Friday, September 15, 2006

What "Reality" Is That Community Based On, Exactly?

From a spirited discussion over at Ishbadiddle:
As for the "Hole," it is what psychologists and psychiatrists a "presenting issue." It was a jumping point from which to talk about "impeachable offenses," the squandering of an overwhelming consensus of goodwill, the cynicism of the administration, and a strong rebuttal to the claim that dissent is treasonous, let alone Liberalism (see the aforementioned Ms. Coulter).

The "Hole" was a vehicle through which to make [Olbermann's] compelling arguments. IMHO, it was a "slam dunk."

(Direct comment link here.)

So, lets assume (though I think it's extremely farfetched) that Bush is at some point successfully impeached.

Liberals Win! Dick Cheney is President!

Hmmm. Well, it seemed like a good idea at the time....

Seriously, as soon as the word "impeach" comes up my mind instantly goes into blah blah blah blah blah blah mode; serious discussion has effectively left the establishment in search of an environment with cleaner floors and less spittle in the air.

But moving on....

The excellent question "I wonder whether the general political discourse was ever any good" was raised, then effectively dropped in favor of more slings and arrows.

The answer I think is "probably not" but that raises the counter-question "so what?" It's exactly sites like Ishbadiddle (and hopefully to some degree this one) that can make the discourse better. And it irritates the hell out of me when people who I know are smart and sophisticated crawl down into the gutter to play the same games as the worst of both Left and Right and Beyond the Pale.

God I hope the Democrats can come up with a decent Presidential candidate in '08. What I hope more is that whoever wins then wins big.

This broad-spectrum embrace of the politics of destruction is really getting on my long-term nerves.

Monday, September 11, 2006

One Liberty Plaza, 9/11/2006

I lost no one.

Acquaintances of mine lost people, but I didn't, and neither did anyone close to me. Lucky, considering where I live and work.

Still, it was a year before I could bring myself to walk past the site. When circumstance would bring me to lower Manhattan, I'd find a way not to be near it.

Things change. Today I (again) work within blocks. If the dot-com where I worked hadn't gone belly-up some months before, I would have been working across the street when the planes hit, in One Liberty Plaza. As it was, I watched it all happen from the 29th floor of a midtown office building. The view was fine from there.

Today I walked over to the site on my lunch break, just to look at the empty space. Bells were tolling, a haunting sound I thought produced by the wonderful old churches down here. I stood across the street, and watched tourists and office workers stream past on the other side. Few seemed to actually look into the void, although a number held camera phones high, pointing down.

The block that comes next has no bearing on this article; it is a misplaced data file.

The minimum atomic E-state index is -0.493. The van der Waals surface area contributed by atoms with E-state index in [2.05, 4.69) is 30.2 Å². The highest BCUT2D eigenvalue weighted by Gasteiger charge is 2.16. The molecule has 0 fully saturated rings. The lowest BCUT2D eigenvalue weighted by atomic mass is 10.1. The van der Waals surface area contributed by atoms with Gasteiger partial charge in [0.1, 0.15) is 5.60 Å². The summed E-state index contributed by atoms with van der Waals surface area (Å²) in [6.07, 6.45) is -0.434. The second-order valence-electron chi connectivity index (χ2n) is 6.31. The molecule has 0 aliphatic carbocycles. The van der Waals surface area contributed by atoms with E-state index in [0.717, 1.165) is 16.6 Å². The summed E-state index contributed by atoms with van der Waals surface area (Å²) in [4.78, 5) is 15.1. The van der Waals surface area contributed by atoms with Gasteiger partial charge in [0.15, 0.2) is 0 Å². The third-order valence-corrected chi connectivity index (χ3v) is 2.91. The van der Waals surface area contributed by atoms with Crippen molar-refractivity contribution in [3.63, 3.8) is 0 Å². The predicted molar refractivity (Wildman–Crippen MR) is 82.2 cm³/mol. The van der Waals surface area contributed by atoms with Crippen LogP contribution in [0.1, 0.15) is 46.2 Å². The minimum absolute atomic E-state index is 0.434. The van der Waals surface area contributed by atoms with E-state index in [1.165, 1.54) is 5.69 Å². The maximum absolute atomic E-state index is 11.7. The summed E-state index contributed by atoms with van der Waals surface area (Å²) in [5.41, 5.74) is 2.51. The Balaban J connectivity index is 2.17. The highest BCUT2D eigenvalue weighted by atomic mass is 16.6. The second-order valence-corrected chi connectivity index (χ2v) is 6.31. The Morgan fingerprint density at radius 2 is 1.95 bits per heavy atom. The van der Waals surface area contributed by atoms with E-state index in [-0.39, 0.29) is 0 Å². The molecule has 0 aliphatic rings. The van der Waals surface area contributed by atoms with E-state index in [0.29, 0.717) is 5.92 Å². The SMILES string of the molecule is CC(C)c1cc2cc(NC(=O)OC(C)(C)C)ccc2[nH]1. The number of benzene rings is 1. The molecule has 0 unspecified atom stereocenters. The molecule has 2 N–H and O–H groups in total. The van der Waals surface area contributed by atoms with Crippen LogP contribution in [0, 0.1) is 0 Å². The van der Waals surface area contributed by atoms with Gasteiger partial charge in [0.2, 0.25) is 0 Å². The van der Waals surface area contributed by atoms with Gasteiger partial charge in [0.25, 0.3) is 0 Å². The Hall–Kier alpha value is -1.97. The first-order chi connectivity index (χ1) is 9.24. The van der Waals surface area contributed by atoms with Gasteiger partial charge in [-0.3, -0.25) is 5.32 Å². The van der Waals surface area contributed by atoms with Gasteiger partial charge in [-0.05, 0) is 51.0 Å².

After getting my fill of emptiness, I decided to go over to the benches in the small park beside One Liberty, to read a little or maybe just reflect.

The bells, it turns out, were four church bells hanging from frames standing alongside the park. I think it was the New York Fire Department who set them up. Anyone who wanted could ring a bell, as many times as they wanted.

There were no lines, no one rushing forward or anything, but no bell stood un-rung for any time. One ringer would pull once, or twice, softer or harder, and another would step up, take the rope, and pull.

A group of college-aged kids wearing "Investigate 9/11" tee-shirts wandered around, talking to no one but each other. A few had the grace to look sheepish. Mostly they were quiet.

No one seemed visibly upset; no histrionics, no performances other than a pretty-much obligatory mime doing something incomprehensible for spare change. Individual demeanors ranged from laughing to meditative. I felt distinctly out-of place, because I was upset, and afraid I'd start crying. Even though.

I wonder now how many there felt as I did. How may did what I did, even though.

It took me five minutes before I was sure I would retain my composure, but I stepped up and pulled.

An Example of Why Serena Really IS a Goddess

From "The Brooklyn Days":
This book makes it clear, in the most compelling way I've ever encountered, that true peace can only be attained through truth, justice, clarity, and then an understanding and compassion that encompasses both the abused and the abuser. You do not obtain peace, or even a lasting social stability, by sweeping ugliness under the carpet. Neither do you obtain justice by signing up for a lasting inner rage which obviates trust, compassion, and redemption.
The lady's a genius, I tell you.

(The book she's talking about is Leaving the Saints: How I Lost the Mormons and Found my Faith. It's now on my list.)

Friday, September 08, 2006

Trotsky, Klingons, and Bold Navel-Gazing

"You may not be interested in the Borg, but the Borg is interested in you."

Or, a case-study in why we could go to the moon in the 60's, but can't reliably get a human in orbit at the beginning of the third millineum:

Thanks to a process of osmosis from perennial reruns, Star Trek has propagated the belief that it is proper to interfere in other societies, that it is America’s duty to assume the role of (inter-)world policeman, and to correct the errant ways of other cultures — for their own good. And Spock was to Kirk what Blair is to Bush, a lackey willing to assist his master in his curious mission that seemingly has no specific objective.


Anyway, Happy Birthday, Trekdom.

Hat tip: The Geek in the Corner.